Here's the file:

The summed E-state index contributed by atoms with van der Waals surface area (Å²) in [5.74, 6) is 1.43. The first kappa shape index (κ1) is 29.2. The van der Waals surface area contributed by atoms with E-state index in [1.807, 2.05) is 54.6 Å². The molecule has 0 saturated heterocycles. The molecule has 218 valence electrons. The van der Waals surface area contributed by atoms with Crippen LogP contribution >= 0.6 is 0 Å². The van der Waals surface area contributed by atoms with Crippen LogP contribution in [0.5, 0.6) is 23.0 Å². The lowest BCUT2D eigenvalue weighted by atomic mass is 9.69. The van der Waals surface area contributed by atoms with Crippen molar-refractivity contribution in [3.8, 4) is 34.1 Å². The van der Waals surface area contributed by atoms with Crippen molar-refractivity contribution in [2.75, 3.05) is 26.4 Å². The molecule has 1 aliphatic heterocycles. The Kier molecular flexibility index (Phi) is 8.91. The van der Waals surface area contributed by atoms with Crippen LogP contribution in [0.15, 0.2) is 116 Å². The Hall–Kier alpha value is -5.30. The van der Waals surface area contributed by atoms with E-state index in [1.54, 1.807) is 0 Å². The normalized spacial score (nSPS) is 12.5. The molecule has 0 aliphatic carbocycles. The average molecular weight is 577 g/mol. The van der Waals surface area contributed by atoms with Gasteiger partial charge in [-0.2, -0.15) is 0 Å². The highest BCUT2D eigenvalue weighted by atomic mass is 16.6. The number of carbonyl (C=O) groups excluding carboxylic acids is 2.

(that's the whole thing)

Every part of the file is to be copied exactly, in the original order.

The summed E-state index contributed by atoms with van der Waals surface area (Å²) in [5.74, 6) is 1.43. The first kappa shape index (κ1) is 29.2. The van der Waals surface area contributed by atoms with E-state index in [1.807, 2.05) is 54.6 Å². The molecule has 0 saturated heterocycles. The molecule has 218 valence electrons. The van der Waals surface area contributed by atoms with Crippen LogP contribution >= 0.6 is 0 Å². The van der Waals surface area contributed by atoms with Crippen LogP contribution in [0.5, 0.6) is 23.0 Å². The lowest BCUT2D eigenvalue weighted by atomic mass is 9.69. The van der Waals surface area contributed by atoms with Crippen molar-refractivity contribution in [3.8, 4) is 34.1 Å². The van der Waals surface area contributed by atoms with Crippen molar-refractivity contribution in [2.75, 3.05) is 26.4 Å². The molecule has 1 aliphatic heterocycles. The Kier molecular flexibility index (Phi) is 8.91. The van der Waals surface area contributed by atoms with Crippen LogP contribution in [0.15, 0.2) is 116 Å². The Hall–Kier alpha value is -5.30. The van der Waals surface area contributed by atoms with E-state index in [1.54, 1.807) is 0 Å². The normalized spacial score (nSPS) is 12.5. The molecule has 0 aliphatic carbocycles. The average molecular weight is 577 g/mol. The van der Waals surface area contributed by atoms with Gasteiger partial charge in [-0.2, -0.15) is 0 Å². The highest BCUT2D eigenvalue weighted by atomic mass is 16.6. The number of carbonyl (C=O) groups excluding carboxylic acids is 2.